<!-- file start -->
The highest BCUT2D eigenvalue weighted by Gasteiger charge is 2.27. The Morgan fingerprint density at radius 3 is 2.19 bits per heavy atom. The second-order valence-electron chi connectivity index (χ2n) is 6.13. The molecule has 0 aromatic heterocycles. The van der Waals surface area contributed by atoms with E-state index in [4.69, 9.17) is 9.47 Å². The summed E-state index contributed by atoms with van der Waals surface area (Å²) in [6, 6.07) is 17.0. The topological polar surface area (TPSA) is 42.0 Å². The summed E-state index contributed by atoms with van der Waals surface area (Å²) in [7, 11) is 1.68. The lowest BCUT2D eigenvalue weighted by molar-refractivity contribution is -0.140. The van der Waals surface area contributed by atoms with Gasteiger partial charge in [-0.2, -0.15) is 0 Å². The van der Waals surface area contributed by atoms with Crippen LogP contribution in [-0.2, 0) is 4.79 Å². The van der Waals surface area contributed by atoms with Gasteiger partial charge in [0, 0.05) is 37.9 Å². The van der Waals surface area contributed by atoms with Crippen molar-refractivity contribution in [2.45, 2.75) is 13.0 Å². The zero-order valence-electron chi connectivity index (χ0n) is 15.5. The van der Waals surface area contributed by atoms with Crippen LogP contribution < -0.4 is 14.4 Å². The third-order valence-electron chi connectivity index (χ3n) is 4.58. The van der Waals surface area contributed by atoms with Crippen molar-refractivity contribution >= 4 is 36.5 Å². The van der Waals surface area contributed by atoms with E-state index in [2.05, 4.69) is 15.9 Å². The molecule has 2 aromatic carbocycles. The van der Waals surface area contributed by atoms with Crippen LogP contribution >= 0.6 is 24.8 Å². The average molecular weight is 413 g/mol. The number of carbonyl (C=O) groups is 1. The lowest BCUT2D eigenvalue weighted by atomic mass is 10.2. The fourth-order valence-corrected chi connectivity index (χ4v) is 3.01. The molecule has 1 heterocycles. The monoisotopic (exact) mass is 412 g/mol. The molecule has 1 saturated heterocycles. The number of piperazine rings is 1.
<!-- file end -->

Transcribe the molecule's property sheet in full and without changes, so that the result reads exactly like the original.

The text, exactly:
The highest BCUT2D eigenvalue weighted by Gasteiger charge is 2.27. The Morgan fingerprint density at radius 3 is 2.19 bits per heavy atom. The second-order valence-electron chi connectivity index (χ2n) is 6.13. The molecule has 0 aromatic heterocycles. The van der Waals surface area contributed by atoms with E-state index in [4.69, 9.17) is 9.47 Å². The summed E-state index contributed by atoms with van der Waals surface area (Å²) in [6, 6.07) is 17.0. The topological polar surface area (TPSA) is 42.0 Å². The summed E-state index contributed by atoms with van der Waals surface area (Å²) in [7, 11) is 1.68. The lowest BCUT2D eigenvalue weighted by molar-refractivity contribution is -0.140. The van der Waals surface area contributed by atoms with Gasteiger partial charge in [-0.2, -0.15) is 0 Å². The van der Waals surface area contributed by atoms with Crippen LogP contribution in [-0.2, 0) is 4.79 Å². The van der Waals surface area contributed by atoms with Gasteiger partial charge in [0, 0.05) is 37.9 Å². The van der Waals surface area contributed by atoms with Crippen molar-refractivity contribution in [2.45, 2.75) is 13.0 Å². The zero-order valence-electron chi connectivity index (χ0n) is 15.5. The van der Waals surface area contributed by atoms with Crippen LogP contribution < -0.4 is 14.4 Å². The third-order valence-electron chi connectivity index (χ3n) is 4.58. The van der Waals surface area contributed by atoms with Crippen molar-refractivity contribution >= 4 is 36.5 Å². The van der Waals surface area contributed by atoms with E-state index in [2.05, 4.69) is 15.9 Å². The molecule has 2 aromatic carbocycles. The van der Waals surface area contributed by atoms with Crippen LogP contribution >= 0.6 is 24.8 Å². The average molecular weight is 413 g/mol. The number of carbonyl (C=O) groups is 1. The lowest BCUT2D eigenvalue weighted by atomic mass is 10.2. The fourth-order valence-corrected chi connectivity index (χ4v) is 3.01. The molecule has 1 heterocycles. The monoisotopic (exact) mass is 412 g/mol. The molecule has 1 saturated heterocycles. The number of piperazine rings is 1.